In these circumstances, the view taken by the Medical Board was rejected by the Supreme Court. Considering the facts and circumstances of the case in the light of above Rules and Regulations as well as settled principles of law, SC of the considered opinion that the Tribunal had not committed any error in awarding disability pension to the respondent for 60% disability from the date of his discharge along with 10% p.a. interest on the arrears. For all the reasons stated above, SC did not find any merit in the  appeal of the Union of India and dismissed the appeal directing the appellants to release the arrears of disability pension to the respondent within three months from today together with interest @10% p.a.


Monday 6 July 2015

GOI now issued Office Memorandum dated 03/07/2015 on: Suspension Order should not extend beyond three months - Supreme Court

Kindly refer to my earlier posting of May 2015 on the same subject regarding a direction of the Supreme Court to the Government to issue instructions regarding timely completion of the disciplinary proceedings including suspension. Now the Government of India, Department of Personnel & Training issued the order vide OFFICE MEMORANDUM F. No. 11012/17/2013-Estt.(A) Dated July 3rd , 2015 as follows:-
“Subject: Central Civil Services (Classification, Control and Appeal) Rules, 1965 — instructions regarding timely issue of Charge-sheet - regarding.
........ in a recent case, AjayKumar Choudhary vs Union of India Civil Appeal No. 1912 of 2015 dated 16/02/2015 the Apex Court has directed as follows: We, therefore, direct that the currency of Suspension Order should not extend beyond three months if within this period the Memorandum of Charges/ Chargesheet is not served on the delinquent officer/ employee;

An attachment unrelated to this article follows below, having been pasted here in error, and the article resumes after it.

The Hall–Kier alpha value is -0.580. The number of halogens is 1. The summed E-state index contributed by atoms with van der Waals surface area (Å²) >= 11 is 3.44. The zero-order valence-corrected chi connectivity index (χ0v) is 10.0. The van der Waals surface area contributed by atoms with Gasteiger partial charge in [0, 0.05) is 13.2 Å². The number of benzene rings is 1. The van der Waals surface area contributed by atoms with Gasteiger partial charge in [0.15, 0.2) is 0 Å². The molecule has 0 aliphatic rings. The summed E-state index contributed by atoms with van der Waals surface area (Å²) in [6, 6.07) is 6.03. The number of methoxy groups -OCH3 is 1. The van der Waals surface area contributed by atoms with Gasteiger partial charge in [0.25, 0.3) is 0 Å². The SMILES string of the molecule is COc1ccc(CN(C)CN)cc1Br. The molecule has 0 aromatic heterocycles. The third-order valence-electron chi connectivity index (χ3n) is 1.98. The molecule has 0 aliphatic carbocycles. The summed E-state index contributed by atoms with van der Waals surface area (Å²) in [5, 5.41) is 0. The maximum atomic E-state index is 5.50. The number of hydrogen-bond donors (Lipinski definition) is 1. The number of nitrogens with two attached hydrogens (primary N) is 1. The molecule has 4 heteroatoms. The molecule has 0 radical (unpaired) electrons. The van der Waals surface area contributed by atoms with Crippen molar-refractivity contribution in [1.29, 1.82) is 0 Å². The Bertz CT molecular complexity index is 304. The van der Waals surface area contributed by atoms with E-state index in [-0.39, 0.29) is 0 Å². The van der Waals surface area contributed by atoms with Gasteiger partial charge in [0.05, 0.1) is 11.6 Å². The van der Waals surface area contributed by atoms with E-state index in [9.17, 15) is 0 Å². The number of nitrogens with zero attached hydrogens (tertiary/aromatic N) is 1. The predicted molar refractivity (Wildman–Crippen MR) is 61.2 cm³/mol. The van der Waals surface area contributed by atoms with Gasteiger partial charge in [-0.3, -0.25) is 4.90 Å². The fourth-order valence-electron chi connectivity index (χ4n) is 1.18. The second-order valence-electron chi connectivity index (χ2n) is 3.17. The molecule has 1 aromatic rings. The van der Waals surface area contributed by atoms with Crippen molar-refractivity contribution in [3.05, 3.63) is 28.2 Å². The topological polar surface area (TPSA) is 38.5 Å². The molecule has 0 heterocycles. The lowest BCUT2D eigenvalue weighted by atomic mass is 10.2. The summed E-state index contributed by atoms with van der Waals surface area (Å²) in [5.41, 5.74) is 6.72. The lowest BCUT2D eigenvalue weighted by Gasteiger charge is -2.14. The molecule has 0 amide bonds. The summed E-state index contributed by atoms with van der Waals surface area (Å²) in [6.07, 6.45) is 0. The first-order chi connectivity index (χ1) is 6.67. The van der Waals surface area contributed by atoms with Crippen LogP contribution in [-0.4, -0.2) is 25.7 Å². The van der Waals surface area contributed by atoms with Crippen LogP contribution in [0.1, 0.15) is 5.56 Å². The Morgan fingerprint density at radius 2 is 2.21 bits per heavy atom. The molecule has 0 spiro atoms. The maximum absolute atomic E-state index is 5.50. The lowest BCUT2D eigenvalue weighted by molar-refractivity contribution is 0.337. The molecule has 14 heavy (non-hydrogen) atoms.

2. It is noted that in many cases charge sheets are not issued despite clear prima facie evidence of misconduct on the ground that the matter is under investigation by an investigating agency like Central Bureau of Investigation etc. In the aforesaid judgement the Hon'ble Supreme Court has superseded the direction of the Central Vigilance Commission that pending a criminal investigation departmental proceedings are to be held in abeyance.

3. In this connection, attention is invited to this Department O.M. No. 35014/1 /81-Estt A dated 9.11.1982 which contained the guidelines for timely issue of charge-sheet to Charged officer and to say that these instructions lay down, inter-alia, that where a Government servant is placed under suspension on the ground of "Contemplated"disciplinary proceedings, the existing instructions provide that every effort would be made to finalise the charges, against the Government servant within three months of the date of suspension. If these instructions are strictly adhered to, a Government servant who is placed under suspension on the ground of contemplated disciplinary proceedings will become aware of the reasons for his suspension without much loss of time. The reasons for suspension should be communicated to the Government servant concerned at the earliest, so that he may be in a position to effectively exercise the right of appeal available to him under Rule 23 (i) of the CCS (CCA) Rules, 1965, if he so desires. The time-limit of forty five days for submission of appeal should be counted from the date on which the reasons for suspension arc communicated.”